Thank you again and again for making this topic less taboo!

  7. Thank you for sharing this, I struggle with keeping my own “issues’ mine, and not pushing them on my family through yelling, distancing myself, being short, etc… and just not being the mom/wife I want in my house. Thank you for sharing your struggles and triumphs!!

  8. The most amazing part about reading your posts is learning that I am NOT alone in my struggles. I think sometimes that is the hardest part of being a mom, thinking that there is nobody that feels like I do-both good and bad! So THANK YOU for opening up the divide and reminding me that I am not the Lone Ranger and neither are you! God Bless!

  9. This post was EXACTLY what I needed to snap out of the funk I’ve let myself slip into lately. I need to focus on the positive and accept the negative, but not dwell on it. Thank you!!

  10. As a mom who is often trigger to yell because of hunger I urge you to read “why we get fat” and explore a low carb diet vs counting calories. My husband and I have been doing it for three months without ever feeling hungry. He’s lost 20 pounds. I’ve lost only 8, but I have less to lose. Good luck! Share these non yelling stories more often. It’s great to read everything you write!

  11. I’m reading “Secrets of the Baby Whisperer for Toddlers” by Tracy Hogg. In it, she states that we have to let our kids feel all emotions, even the hard ones like sadness and anger, and that’s okay. I realized that I was getting down on MYSELF whenever I feel these emotions, especially anger. “Oh, that makes me mad –> why am I mad, that’s dumb –> ugh, I’m so mad that I’m mad!” When really, it’s OKAY to be mad. It’s usually my reaction that’s not okay.

  12. Just found your blog, referred through a FB link. I don’t think of myself as “yelly” but lately I’ve been yelling a lot, and BAD yells. So I decided it’s time to stop.

    This post describes my own recent breakthrough. I realized that the more GOOD time I spend with my kids, the more my image of them is of sweet, wonderful kids, and the more patience I have with them. If my only interaction with them is trying to do something else and then getting annoyed when they interrupt it, no wonder I can’t see the good in them. But if we’ve just gotten back from the park where I was grinning at the 1yo’s crazy run and the 3yo’s monster impression, even though I am tired and the stress level is a bit high, I still think of them as “good kids” and that helps more than anything.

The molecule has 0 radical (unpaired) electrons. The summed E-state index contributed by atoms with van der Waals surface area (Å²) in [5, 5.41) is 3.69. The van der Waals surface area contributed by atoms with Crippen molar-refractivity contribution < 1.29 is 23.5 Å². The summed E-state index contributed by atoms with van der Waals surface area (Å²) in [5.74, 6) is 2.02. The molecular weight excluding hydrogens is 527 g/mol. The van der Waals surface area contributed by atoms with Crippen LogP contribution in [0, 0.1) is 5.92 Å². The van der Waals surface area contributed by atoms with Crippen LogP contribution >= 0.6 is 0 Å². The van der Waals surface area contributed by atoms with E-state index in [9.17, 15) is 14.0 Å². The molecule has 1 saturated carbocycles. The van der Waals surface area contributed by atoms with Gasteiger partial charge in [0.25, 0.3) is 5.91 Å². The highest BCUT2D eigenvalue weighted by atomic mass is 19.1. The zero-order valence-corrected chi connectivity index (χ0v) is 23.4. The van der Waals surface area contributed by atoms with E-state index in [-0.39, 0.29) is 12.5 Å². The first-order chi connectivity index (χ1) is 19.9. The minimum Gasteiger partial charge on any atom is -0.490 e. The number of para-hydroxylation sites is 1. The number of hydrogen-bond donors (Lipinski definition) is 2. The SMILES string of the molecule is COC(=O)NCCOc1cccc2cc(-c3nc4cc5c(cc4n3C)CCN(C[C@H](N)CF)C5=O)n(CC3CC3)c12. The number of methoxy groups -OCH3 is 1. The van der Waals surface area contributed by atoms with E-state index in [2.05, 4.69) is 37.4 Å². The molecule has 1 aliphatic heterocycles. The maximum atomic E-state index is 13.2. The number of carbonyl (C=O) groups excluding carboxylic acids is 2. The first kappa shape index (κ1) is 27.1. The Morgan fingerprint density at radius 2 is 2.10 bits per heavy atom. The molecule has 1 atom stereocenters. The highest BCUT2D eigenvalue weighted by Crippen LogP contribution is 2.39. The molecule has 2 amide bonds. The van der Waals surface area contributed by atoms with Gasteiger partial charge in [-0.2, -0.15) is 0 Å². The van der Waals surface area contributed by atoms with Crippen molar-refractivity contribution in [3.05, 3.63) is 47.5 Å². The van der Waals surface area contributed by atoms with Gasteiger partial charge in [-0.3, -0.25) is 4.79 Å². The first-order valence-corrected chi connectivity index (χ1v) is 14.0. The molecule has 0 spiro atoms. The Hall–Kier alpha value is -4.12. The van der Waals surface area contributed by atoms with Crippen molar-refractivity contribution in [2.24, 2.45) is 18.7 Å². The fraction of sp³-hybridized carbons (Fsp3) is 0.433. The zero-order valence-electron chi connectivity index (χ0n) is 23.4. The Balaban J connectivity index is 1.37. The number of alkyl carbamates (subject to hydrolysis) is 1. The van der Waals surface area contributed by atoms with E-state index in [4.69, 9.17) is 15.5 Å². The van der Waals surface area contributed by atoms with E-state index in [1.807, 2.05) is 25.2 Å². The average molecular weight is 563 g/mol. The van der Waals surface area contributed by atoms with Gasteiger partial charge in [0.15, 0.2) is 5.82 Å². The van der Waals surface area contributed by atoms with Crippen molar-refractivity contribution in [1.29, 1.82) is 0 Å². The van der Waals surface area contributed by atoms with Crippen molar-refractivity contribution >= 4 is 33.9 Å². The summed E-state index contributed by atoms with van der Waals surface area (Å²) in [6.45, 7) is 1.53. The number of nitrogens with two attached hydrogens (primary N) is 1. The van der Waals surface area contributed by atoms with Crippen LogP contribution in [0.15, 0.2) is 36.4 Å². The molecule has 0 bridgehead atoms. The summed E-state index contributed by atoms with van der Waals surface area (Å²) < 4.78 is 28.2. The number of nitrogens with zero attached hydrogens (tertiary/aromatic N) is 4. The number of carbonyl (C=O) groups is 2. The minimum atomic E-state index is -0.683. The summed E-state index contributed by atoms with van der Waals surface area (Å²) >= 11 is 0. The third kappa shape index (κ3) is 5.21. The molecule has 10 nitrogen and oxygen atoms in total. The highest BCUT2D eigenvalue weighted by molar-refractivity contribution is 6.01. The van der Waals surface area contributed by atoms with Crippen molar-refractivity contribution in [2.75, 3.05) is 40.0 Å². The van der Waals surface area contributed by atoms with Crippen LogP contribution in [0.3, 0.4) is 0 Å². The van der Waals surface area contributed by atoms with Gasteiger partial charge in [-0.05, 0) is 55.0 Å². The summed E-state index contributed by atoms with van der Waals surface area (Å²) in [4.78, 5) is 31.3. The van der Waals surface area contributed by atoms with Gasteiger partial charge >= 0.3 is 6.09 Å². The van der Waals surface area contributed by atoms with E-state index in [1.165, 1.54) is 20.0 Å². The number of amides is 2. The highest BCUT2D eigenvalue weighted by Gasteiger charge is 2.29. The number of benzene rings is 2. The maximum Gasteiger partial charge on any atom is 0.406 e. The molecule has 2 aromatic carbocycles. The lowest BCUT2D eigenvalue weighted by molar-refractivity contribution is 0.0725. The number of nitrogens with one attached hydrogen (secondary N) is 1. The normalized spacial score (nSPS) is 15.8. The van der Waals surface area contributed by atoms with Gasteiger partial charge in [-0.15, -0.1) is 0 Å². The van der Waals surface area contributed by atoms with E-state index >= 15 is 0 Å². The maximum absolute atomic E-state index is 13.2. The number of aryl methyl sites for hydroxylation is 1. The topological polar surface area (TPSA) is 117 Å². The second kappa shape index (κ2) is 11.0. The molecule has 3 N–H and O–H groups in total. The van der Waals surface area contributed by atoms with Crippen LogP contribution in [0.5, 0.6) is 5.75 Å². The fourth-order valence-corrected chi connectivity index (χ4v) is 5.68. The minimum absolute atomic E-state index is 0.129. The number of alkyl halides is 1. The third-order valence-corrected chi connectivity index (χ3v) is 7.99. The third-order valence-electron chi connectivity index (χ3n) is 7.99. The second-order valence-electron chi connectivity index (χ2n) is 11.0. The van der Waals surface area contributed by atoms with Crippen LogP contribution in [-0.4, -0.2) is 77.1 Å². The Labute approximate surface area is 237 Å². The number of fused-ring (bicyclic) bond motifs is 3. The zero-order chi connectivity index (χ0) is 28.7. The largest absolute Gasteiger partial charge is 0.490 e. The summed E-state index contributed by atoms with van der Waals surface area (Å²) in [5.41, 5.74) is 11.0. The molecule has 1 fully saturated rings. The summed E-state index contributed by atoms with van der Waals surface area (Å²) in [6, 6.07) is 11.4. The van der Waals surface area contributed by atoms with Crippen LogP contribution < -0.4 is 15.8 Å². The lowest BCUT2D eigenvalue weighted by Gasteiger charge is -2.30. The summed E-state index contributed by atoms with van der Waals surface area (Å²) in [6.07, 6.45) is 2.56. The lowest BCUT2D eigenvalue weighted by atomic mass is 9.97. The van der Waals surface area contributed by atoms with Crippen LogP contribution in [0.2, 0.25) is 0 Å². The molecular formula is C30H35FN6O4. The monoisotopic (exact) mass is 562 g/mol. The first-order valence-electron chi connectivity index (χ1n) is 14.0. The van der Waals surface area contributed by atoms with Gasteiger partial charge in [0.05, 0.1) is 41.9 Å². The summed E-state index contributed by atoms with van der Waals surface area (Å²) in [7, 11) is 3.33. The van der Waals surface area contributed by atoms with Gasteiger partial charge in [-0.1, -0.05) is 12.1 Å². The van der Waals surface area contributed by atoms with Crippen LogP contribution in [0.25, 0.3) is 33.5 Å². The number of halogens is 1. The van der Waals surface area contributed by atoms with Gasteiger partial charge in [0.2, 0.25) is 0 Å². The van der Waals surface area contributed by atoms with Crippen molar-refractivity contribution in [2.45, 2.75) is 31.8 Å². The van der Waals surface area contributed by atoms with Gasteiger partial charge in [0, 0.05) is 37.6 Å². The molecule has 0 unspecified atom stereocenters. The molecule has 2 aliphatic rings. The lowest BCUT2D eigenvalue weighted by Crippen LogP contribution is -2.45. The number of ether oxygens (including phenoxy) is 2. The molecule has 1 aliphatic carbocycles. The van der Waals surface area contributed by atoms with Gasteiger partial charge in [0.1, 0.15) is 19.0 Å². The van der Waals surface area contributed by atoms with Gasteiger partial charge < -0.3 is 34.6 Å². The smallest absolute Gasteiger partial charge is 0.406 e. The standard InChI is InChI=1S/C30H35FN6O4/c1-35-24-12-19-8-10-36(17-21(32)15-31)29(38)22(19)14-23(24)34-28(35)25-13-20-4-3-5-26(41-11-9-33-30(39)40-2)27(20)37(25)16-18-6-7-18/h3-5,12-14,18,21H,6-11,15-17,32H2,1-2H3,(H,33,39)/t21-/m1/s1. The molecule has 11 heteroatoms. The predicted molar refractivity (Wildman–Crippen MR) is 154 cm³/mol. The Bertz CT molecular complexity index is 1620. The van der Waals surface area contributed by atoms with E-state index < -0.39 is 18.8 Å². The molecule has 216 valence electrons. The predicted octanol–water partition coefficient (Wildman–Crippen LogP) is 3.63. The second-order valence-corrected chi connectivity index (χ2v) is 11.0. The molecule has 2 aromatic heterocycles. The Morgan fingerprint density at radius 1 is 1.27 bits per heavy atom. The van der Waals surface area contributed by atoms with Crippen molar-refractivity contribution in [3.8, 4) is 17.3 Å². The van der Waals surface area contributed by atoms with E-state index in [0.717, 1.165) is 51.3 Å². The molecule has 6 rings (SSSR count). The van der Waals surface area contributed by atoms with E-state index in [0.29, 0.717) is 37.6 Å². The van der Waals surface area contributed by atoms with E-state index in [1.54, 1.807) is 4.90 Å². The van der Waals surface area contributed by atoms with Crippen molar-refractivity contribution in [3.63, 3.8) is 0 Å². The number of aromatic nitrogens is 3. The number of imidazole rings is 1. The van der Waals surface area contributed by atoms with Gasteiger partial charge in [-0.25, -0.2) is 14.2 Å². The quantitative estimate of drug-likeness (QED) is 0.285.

13. Hi Rhino 😉
    I’ve been following you for a few months on FB. But I yelled tonight. And I hated it. And I pledged that tonight was going to be the turning point. No.more.yelling. So here I am… for the very first time on your blog. Ready to embrace the work I know I have to do. And this is the first post I have read – very timely & true for me in so many ways. Thank you for what you are doing… you are an inspiration. XO

  14. I hope you realize how very important your blog is to all parents! I’m much too old to have little ones anymore, but I can sure remember the times I succumbed to yelling when I should not have, and felt so guilty about it. Of course the stress was there (losing a child, teaching special education, too many things on my plate) – but there is NEVER an excuse to take it out on your children. If there is anything I could say to young parents (who have even MORE stress) – it’s “Don’t sweat the small stuff” and enjoy every day. You don’t want to be my age (70) with any regrets. In fact, now I count on my children to help care for me!